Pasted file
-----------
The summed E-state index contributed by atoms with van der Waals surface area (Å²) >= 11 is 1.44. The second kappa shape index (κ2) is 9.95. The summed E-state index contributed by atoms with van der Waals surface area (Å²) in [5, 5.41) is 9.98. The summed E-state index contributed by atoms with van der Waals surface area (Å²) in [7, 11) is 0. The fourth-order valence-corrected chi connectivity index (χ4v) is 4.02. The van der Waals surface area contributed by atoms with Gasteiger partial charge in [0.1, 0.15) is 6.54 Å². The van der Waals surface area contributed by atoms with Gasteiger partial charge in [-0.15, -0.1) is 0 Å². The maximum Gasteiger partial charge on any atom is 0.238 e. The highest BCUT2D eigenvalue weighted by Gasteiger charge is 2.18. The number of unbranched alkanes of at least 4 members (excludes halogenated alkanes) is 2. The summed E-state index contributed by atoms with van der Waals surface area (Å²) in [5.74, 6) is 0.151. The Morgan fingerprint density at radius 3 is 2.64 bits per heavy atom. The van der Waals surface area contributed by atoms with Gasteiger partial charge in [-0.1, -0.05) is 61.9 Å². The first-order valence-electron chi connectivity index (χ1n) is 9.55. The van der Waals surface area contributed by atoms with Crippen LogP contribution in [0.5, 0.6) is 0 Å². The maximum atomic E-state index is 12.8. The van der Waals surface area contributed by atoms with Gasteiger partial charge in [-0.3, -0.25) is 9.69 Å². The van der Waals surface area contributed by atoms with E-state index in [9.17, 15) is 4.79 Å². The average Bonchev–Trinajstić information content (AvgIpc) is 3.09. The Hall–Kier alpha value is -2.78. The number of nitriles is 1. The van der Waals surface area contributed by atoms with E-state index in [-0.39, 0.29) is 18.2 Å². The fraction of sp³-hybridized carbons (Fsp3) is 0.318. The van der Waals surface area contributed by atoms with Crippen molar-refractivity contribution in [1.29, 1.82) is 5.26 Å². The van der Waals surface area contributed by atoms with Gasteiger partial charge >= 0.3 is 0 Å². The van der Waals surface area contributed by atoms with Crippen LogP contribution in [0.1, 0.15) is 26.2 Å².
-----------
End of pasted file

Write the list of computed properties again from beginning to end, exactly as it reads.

The summed E-state index contributed by atoms with van der Waals surface area (Å²) >= 11 is 1.44. The second kappa shape index (κ2) is 9.95. The summed E-state index contributed by atoms with van der Waals surface area (Å²) in [5, 5.41) is 9.98. The summed E-state index contributed by atoms with van der Waals surface area (Å²) in [7, 11) is 0. The fourth-order valence-corrected chi connectivity index (χ4v) is 4.02. The van der Waals surface area contributed by atoms with Gasteiger partial charge in [0.1, 0.15) is 6.54 Å². The van der Waals surface area contributed by atoms with Gasteiger partial charge in [-0.15, -0.1) is 0 Å². The maximum Gasteiger partial charge on any atom is 0.238 e. The highest BCUT2D eigenvalue weighted by Gasteiger charge is 2.18. The number of unbranched alkanes of at least 4 members (excludes halogenated alkanes) is 2. The summed E-state index contributed by atoms with van der Waals surface area (Å²) in [5.74, 6) is 0.151. The Morgan fingerprint density at radius 3 is 2.64 bits per heavy atom. The van der Waals surface area contributed by atoms with Gasteiger partial charge in [-0.1, -0.05) is 61.9 Å². The first-order valence-electron chi connectivity index (χ1n) is 9.55. The van der Waals surface area contributed by atoms with Crippen LogP contribution in [0.5, 0.6) is 0 Å². The maximum atomic E-state index is 12.8. The van der Waals surface area contributed by atoms with Gasteiger partial charge in [-0.3, -0.25) is 9.69 Å². The van der Waals surface area contributed by atoms with E-state index in [9.17, 15) is 4.79 Å². The average Bonchev–Trinajstić information content (AvgIpc) is 3.09. The Hall–Kier alpha value is -2.78. The number of nitriles is 1. The van der Waals surface area contributed by atoms with E-state index in [-0.39, 0.29) is 18.2 Å². The fraction of sp³-hybridized carbons (Fsp3) is 0.318. The van der Waals surface area contributed by atoms with Crippen molar-refractivity contribution in [1.29, 1.82) is 5.26 Å². The van der Waals surface area contributed by atoms with Gasteiger partial charge >= 0.3 is 0 Å². The van der Waals surface area contributed by atoms with Crippen LogP contribution in [0.1, 0.15) is 26.2 Å².